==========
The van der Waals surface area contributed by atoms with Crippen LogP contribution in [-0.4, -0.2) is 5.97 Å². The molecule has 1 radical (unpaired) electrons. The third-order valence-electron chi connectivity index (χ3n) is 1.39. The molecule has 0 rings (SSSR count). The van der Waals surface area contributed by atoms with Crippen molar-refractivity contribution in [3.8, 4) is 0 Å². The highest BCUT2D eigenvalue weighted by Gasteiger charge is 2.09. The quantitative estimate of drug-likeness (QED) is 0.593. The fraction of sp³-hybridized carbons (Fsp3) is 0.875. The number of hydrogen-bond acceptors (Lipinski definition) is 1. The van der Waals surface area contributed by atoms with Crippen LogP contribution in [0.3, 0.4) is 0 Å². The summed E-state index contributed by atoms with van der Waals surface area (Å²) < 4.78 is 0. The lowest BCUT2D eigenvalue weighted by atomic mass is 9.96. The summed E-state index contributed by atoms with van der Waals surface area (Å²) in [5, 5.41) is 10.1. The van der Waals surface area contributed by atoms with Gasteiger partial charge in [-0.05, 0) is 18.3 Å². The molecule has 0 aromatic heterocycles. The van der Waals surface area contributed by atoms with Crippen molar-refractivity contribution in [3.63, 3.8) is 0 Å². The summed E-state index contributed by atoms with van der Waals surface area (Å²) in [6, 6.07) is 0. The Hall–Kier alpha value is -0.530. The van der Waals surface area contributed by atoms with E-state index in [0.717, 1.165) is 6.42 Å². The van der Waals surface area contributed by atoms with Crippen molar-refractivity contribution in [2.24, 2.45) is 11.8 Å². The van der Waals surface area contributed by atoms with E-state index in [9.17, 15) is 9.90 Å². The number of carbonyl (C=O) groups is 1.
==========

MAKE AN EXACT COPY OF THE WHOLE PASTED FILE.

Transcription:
The van der Waals surface area contributed by atoms with Crippen LogP contribution in [-0.4, -0.2) is 5.97 Å². The molecule has 1 radical (unpaired) electrons. The third-order valence-electron chi connectivity index (χ3n) is 1.39. The molecule has 0 rings (SSSR count). The van der Waals surface area contributed by atoms with Crippen molar-refractivity contribution in [3.8, 4) is 0 Å². The highest BCUT2D eigenvalue weighted by Gasteiger charge is 2.09. The quantitative estimate of drug-likeness (QED) is 0.593. The fraction of sp³-hybridized carbons (Fsp3) is 0.875. The number of hydrogen-bond acceptors (Lipinski definition) is 1. The van der Waals surface area contributed by atoms with Crippen LogP contribution in [0.3, 0.4) is 0 Å². The summed E-state index contributed by atoms with van der Waals surface area (Å²) < 4.78 is 0. The lowest BCUT2D eigenvalue weighted by atomic mass is 9.96. The summed E-state index contributed by atoms with van der Waals surface area (Å²) in [5, 5.41) is 10.1. The van der Waals surface area contributed by atoms with Gasteiger partial charge in [-0.05, 0) is 18.3 Å². The molecule has 0 aromatic heterocycles. The van der Waals surface area contributed by atoms with Crippen molar-refractivity contribution in [3.63, 3.8) is 0 Å². The summed E-state index contributed by atoms with van der Waals surface area (Å²) in [6, 6.07) is 0. The Hall–Kier alpha value is -0.530. The van der Waals surface area contributed by atoms with E-state index in [0.717, 1.165) is 6.42 Å². The van der Waals surface area contributed by atoms with Crippen molar-refractivity contribution in [2.24, 2.45) is 11.8 Å². The van der Waals surface area contributed by atoms with E-state index in [9.17, 15) is 9.90 Å². The number of carbonyl (C=O) groups is 1.